Conversely, having been a strong performer in recent years, Ian says that the holding in Korea Electric Power has lagged the broader market’s rise. The concerns revolve around the recovery in coal prices, a major cost for the company, and the possibility that the government will cut electricity tariffs for some residential users. However, Ian says that they believe that the market is overestimating the impact of tariff cuts which would likely have a marginal effect on profitability and underappreciating the government’s incentive to encourage investment and dividends by ensuring that the company generates acceptable returns. Ian also says that they believe that the large increase in the international coal price will be unsustainable.

Finally, a large detractor was EVA Precision Industrial Holdings, a small cap manufacturer of high-quality moulds and parts for photocopiers used mostly by Japanese office equipment companies. Ian says that the company’s share price suffered as some of its clients have delayed the launches of new products due to weak end-market demand, which led to sluggish sales growth. However, he says that they remain positive on the outlook for the company over the medium term and that they believe that the company will begin to show improved earnings momentum as it brings on its first plant in Vietnam and its new investments in the auto sector begin to bear fruit. Ian says that, at current prices, EVA is offering a free cash flow yield in the high teens making it one of the most undervalued stocks in the portfolio.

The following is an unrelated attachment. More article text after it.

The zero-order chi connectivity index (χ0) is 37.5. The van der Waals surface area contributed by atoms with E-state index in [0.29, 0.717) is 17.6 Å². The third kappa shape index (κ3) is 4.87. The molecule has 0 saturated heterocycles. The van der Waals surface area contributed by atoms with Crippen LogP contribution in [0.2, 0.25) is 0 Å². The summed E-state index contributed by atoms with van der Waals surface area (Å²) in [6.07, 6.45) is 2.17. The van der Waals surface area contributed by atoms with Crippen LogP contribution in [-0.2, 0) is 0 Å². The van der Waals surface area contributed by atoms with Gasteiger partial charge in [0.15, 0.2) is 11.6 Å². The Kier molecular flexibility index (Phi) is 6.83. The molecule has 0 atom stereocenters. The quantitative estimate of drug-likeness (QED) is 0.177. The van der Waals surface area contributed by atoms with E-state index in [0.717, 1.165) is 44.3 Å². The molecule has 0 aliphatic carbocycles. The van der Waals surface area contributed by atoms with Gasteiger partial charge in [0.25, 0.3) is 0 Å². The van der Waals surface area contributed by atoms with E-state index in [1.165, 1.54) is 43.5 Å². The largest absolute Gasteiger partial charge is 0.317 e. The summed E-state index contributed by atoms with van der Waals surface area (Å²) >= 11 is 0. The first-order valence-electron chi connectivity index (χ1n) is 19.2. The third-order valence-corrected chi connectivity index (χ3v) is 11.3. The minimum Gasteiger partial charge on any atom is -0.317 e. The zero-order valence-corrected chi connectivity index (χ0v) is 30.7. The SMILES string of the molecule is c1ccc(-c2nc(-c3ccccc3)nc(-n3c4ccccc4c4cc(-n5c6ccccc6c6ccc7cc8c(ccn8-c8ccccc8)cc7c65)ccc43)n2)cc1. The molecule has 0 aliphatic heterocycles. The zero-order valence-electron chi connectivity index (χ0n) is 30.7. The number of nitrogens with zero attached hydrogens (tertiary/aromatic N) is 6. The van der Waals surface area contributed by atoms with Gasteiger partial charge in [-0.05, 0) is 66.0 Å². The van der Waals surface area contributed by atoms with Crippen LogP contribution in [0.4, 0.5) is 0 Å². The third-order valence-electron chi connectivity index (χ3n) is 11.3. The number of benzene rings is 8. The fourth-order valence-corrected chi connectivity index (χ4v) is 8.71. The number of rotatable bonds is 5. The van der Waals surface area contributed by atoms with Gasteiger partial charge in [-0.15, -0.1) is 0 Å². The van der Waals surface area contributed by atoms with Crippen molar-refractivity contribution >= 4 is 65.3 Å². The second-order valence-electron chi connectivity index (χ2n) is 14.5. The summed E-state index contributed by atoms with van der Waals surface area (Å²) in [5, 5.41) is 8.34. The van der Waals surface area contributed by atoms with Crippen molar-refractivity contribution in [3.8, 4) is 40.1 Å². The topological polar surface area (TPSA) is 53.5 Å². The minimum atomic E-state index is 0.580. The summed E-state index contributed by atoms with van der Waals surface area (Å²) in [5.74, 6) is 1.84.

In terms of the outlook for Asian economies and markets in 2017, Ian says that economic growth is likely to remain anaemic for a number of reasons. He says that export growth, a key driver of growth at the margin is not expected to improve much as global growth is unlikely to rise significantly and it remains to be seen what mix of policies the President-elect Trump administration pursues. Ian says that, while tax cuts and infrastructure spend would be positive, protectionist policies would clearly be negative for Asian export growth. Domestic consumption is expected to remain robust in China and increase in India once the impact of rupee demonetisation washes through. However, Ian says that it will likely continue to be subdued elsewhere – in particular, the debt overhang in South Korea, Malaysia and Thailand renders it difficult for these countries to stimulate consumption significantly. The outlook for investment spending is mixed across the region in Ian’s view. He says that China’s determination to meet its 6.5% growth target and maintain stability ahead of the important politburo transition in 2017 is likely to lead to continued high infrastructure investment. Elsewhere he says that it seems unlikely that private sector capex will spearhead a revival in investment. In India and the ASEAN economies, government spending is likely to increase but not to levels which would result in a growth boom.

Asian corporate earnings growth has been sluggish in the past three years reflecting a weaker growth environment. However, Ian says that they believe that market expectations of future growth are now much more realistic than before. He says that the fact that the earnings revision ratio has turned up in recent months supports this view and that they are currently expecting high single-digit earnings growth for 2017. In terms of valuations, Ian says that the region trades at 13x 2017 price to earnings and 1.5x price to book, which places Asia in the middle of its range of the last 5 years. Ian says that this is probably fair given the improvement in earnings momentum going into next year but that it realistically requires earnings to surprise further on the upside to see additional sustained progress for markets. However, he says that one of the major attractions of the region at these levels is that it remains at a large discount to developed markets.

Invesco Asia Trust has a strong half year : IAT